Stock Market

Leverage Shares Plans 13 US Single-Stock ETFs

Leverage Shares, a European pioneer in leveraged and single-stock exchange traded products (ETPs), has filed to launch 13 single-stock ETFs in the US, according to a recent regulatory filing. 

TakeAway Points:

  • In the US, Leverage Shares intends to introduce 13 single-stock exchange-traded funds (ETFs), comprising 2x long and inverse exposure to firms such as Apple, Nvidia, and Tesla.
  • The US single-stock ETF market is valued at $7.4 billion, with Nvidia and Tesla dominating $5.3 billion of it.
  • In contrast to Schwab’s policy, Fidelity’s new revenue-sharing plan may charge non-participating ETFs as much as $100 more.

Leverage Shares’ US Growth

The new ETFs will include seven 2x Long ETFs, which aim to double the daily return of companies such as Apple, AMD, ASML Holding, Boeing, Coinbase, Nvidia, and Tesla. Additionally, six ETFs will seek two times inverse exposure to companies like Arm Holdings, Meta, Microsoft, Nvidia, Taiwan Semiconductor Manufacturing Company, and Tesla.

The US single-stock ETF market, valued at $7.4 billion, is currently dominated by products tracking Nvidia and Tesla, which account for $5.3 billion of the market, according to Morningstar Direct. Leverage Shares’ new ETFs will be the first in the US to track Arm Holdings, ASML Holding, and Taiwan Semiconductor Manufacturing Company.

Leverage Shares launched its first ETP on the London Stock Exchange in 2017 and had $168 million across its European single-stock ETPs as of May 31, with $58 million in inflows over the past year. The firm aims to leverage its European experience to stand out in the competitive US market.

 “It doesn’t surprise me that Leverage Shares would do this, given their success in Europe,” said Amrita Nandakumar, president of Vident Asset Management. 

She noted that to differentiate themselves, Leverage Shares might focus on marketing and potentially lower fees.

Market Competition

The single-stock ETF market in the US is competitive, with 61 ETFs from issuers like AXS, Direxion, GraniteShares, Innovator ETFs, Kurv ETFs, and YieldMax pulling in $4.5 billion in net inflows over the past year. Despite this, analysts believe there is room for another entrant.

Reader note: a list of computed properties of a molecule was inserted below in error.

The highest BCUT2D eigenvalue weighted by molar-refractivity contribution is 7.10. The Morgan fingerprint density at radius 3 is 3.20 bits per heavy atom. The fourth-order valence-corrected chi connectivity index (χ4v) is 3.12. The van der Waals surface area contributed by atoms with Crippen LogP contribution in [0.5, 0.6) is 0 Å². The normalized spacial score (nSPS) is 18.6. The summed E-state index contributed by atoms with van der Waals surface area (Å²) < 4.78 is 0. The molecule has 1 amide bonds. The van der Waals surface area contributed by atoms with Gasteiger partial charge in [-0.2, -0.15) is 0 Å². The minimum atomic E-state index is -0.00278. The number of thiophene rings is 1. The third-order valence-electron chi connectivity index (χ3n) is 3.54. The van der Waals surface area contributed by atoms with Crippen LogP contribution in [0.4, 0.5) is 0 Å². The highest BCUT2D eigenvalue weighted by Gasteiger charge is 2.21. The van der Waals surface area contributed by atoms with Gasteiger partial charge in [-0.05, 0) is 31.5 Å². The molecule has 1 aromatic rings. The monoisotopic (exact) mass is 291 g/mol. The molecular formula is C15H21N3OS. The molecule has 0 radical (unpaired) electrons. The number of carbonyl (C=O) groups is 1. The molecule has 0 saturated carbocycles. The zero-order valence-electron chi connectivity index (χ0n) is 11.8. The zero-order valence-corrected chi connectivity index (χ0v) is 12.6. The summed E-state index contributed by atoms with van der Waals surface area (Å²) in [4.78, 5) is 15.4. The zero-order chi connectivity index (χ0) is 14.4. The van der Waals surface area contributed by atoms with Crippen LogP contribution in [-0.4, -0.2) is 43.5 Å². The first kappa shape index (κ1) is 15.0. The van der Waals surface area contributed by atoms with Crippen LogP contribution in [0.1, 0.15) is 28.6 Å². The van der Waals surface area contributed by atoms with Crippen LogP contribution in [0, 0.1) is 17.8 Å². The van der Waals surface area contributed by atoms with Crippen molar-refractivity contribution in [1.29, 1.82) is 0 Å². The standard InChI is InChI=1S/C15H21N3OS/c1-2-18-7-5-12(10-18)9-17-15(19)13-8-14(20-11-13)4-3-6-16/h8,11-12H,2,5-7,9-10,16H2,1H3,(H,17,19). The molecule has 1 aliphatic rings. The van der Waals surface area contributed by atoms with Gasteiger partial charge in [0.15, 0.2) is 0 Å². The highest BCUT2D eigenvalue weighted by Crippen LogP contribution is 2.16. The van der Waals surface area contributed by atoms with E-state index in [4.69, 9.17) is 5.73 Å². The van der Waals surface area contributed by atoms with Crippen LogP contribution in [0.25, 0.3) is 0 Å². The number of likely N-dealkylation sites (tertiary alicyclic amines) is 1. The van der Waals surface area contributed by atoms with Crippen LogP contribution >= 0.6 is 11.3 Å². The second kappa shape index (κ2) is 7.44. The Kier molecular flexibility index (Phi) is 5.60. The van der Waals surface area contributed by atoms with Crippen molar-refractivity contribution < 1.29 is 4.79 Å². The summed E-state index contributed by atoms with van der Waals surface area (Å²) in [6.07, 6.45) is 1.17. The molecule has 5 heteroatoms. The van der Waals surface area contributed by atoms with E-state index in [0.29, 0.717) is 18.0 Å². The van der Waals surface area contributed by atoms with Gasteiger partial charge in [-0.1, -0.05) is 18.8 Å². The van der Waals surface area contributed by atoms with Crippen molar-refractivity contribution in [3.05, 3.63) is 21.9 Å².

“These leveraged ETPs are similar to index funds in that all they have to compete on is price, tracking error, bid/ask spread, and then, to a lesser extent, there may be some brand affinity,” said Matt Apkarian, a research analyst at Cerulli Associates.

Leverage Shares has not disclosed the fees for its planned ETFs. Most single-stock ETFs charge just over 100 basis points, according to prospectuses. However, Morningstar senior analyst Ryan Jackson believes that fees may not significantly influence investor decisions, as these ETFs are primarily used by day traders who are “fee agnostic.”

Apkarian added that Leverage shares might attract attention by offering higher leverage products on non-US exchanges, where they already provide four- and five-time leverage. However, he cautioned that established US products benefit from tighter bid/ask spreads due to higher volume, making it challenging for new entrants to attract traders unless they offer better tracking errors or lower fees.

Fidelity’s Revenue-sharing Deal

Fidelity Investments is pushing ahead with securing revenue-sharing deals, allowing it to collect up to 15% of exchange traded fund revenues. The brokerage has reached agreements with “dozens” of ETF issuers and is negotiating with many others. If issuers do not sign up, investors could face a surcharge of up to $100 when buying their ETFs.

This move comes as Fidelity aims to offset the costs of providing free trading to retail investors. 

“The decision to harmonise some of our fee policies comes as our level of support and service for ETFs across the industry is growing rapidly,” a Fidelity spokesperson said.

 In contrast, Charles Schwab, another major US retail brokerage, is not pursuing such a broad revenue-sharing program. Schwab president Rick Wurster acknowledged the substantial costs of running a large brokerage and said the firm is monitoring Fidelity’s efforts.

Revenue-sharing payments for marketing services and data agreements are not new. Schwab collects such payments for certain active “semi-transparent” ETFs, though these represent a small fraction of the market. 

Fidelity’s broader program could reverse the trend of lowering charges for investors, which began in 2019 when both Fidelity and Schwab cut their online ETF buying commissions to zero.

Vanguard, ranked second in the US ETF market, does not participate in revenue-sharing deals. This reluctance is part of the reason Schwab has not followed Fidelity’s lead.

“We’re in business to serve advisers, and we know Vanguard is one of the firms they like,” Wurster said.


To Top

Pin It on Pinterest

Share This